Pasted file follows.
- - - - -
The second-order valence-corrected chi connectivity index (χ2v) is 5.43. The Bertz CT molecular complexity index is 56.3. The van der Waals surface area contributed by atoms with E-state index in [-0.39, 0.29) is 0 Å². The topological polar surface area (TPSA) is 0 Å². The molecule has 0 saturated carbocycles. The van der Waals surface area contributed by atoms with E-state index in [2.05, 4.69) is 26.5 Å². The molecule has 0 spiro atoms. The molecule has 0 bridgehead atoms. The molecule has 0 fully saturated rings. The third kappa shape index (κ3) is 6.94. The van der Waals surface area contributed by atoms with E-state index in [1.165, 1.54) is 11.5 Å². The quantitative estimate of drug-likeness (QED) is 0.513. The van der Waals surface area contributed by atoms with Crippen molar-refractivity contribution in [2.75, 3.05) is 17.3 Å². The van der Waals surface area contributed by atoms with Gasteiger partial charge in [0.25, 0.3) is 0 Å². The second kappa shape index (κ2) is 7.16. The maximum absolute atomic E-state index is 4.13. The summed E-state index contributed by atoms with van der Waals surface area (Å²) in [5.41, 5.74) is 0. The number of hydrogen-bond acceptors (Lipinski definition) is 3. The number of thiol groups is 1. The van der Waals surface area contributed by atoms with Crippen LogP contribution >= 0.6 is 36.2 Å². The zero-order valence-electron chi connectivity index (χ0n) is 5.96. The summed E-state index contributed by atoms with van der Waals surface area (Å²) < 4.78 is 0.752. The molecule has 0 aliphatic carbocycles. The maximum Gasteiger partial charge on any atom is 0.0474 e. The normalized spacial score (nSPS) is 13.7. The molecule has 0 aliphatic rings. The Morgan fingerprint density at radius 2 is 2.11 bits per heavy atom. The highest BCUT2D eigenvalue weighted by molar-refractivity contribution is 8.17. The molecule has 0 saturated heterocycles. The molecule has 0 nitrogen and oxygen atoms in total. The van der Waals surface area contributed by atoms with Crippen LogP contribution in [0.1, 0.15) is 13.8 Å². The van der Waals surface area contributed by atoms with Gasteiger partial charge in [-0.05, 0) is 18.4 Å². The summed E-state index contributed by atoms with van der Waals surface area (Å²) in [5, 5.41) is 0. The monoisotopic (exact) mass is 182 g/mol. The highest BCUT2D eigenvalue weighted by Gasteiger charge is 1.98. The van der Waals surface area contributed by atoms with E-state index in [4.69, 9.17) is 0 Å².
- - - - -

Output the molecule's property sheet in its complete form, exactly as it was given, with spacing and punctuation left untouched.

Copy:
The second-order valence-corrected chi connectivity index (χ2v) is 5.43. The Bertz CT molecular complexity index is 56.3. The van der Waals surface area contributed by atoms with E-state index in [-0.39, 0.29) is 0 Å². The topological polar surface area (TPSA) is 0 Å². The molecule has 0 saturated carbocycles. The van der Waals surface area contributed by atoms with E-state index in [2.05, 4.69) is 26.5 Å². The molecule has 0 spiro atoms. The molecule has 0 bridgehead atoms. The molecule has 0 fully saturated rings. The third kappa shape index (κ3) is 6.94. The van der Waals surface area contributed by atoms with E-state index in [1.165, 1.54) is 11.5 Å². The quantitative estimate of drug-likeness (QED) is 0.513. The van der Waals surface area contributed by atoms with Crippen molar-refractivity contribution in [2.75, 3.05) is 17.3 Å². The van der Waals surface area contributed by atoms with Gasteiger partial charge in [0.25, 0.3) is 0 Å². The second kappa shape index (κ2) is 7.16. The maximum absolute atomic E-state index is 4.13. The summed E-state index contributed by atoms with van der Waals surface area (Å²) in [5.41, 5.74) is 0. The number of hydrogen-bond acceptors (Lipinski definition) is 3. The number of thiol groups is 1. The van der Waals surface area contributed by atoms with Crippen LogP contribution >= 0.6 is 36.2 Å². The zero-order valence-electron chi connectivity index (χ0n) is 5.96. The summed E-state index contributed by atoms with van der Waals surface area (Å²) < 4.78 is 0.752. The molecule has 0 aliphatic carbocycles. The maximum Gasteiger partial charge on any atom is 0.0474 e. The normalized spacial score (nSPS) is 13.7. The molecule has 0 aliphatic rings. The Morgan fingerprint density at radius 2 is 2.11 bits per heavy atom. The highest BCUT2D eigenvalue weighted by molar-refractivity contribution is 8.17. The molecule has 0 saturated heterocycles. The molecule has 0 nitrogen and oxygen atoms in total. The van der Waals surface area contributed by atoms with Crippen LogP contribution in [0.1, 0.15) is 13.8 Å². The van der Waals surface area contributed by atoms with Gasteiger partial charge in [-0.05, 0) is 18.4 Å². The summed E-state index contributed by atoms with van der Waals surface area (Å²) in [5, 5.41) is 0. The monoisotopic (exact) mass is 182 g/mol. The highest BCUT2D eigenvalue weighted by Gasteiger charge is 1.98. The van der Waals surface area contributed by atoms with E-state index in [4.69, 9.17) is 0 Å².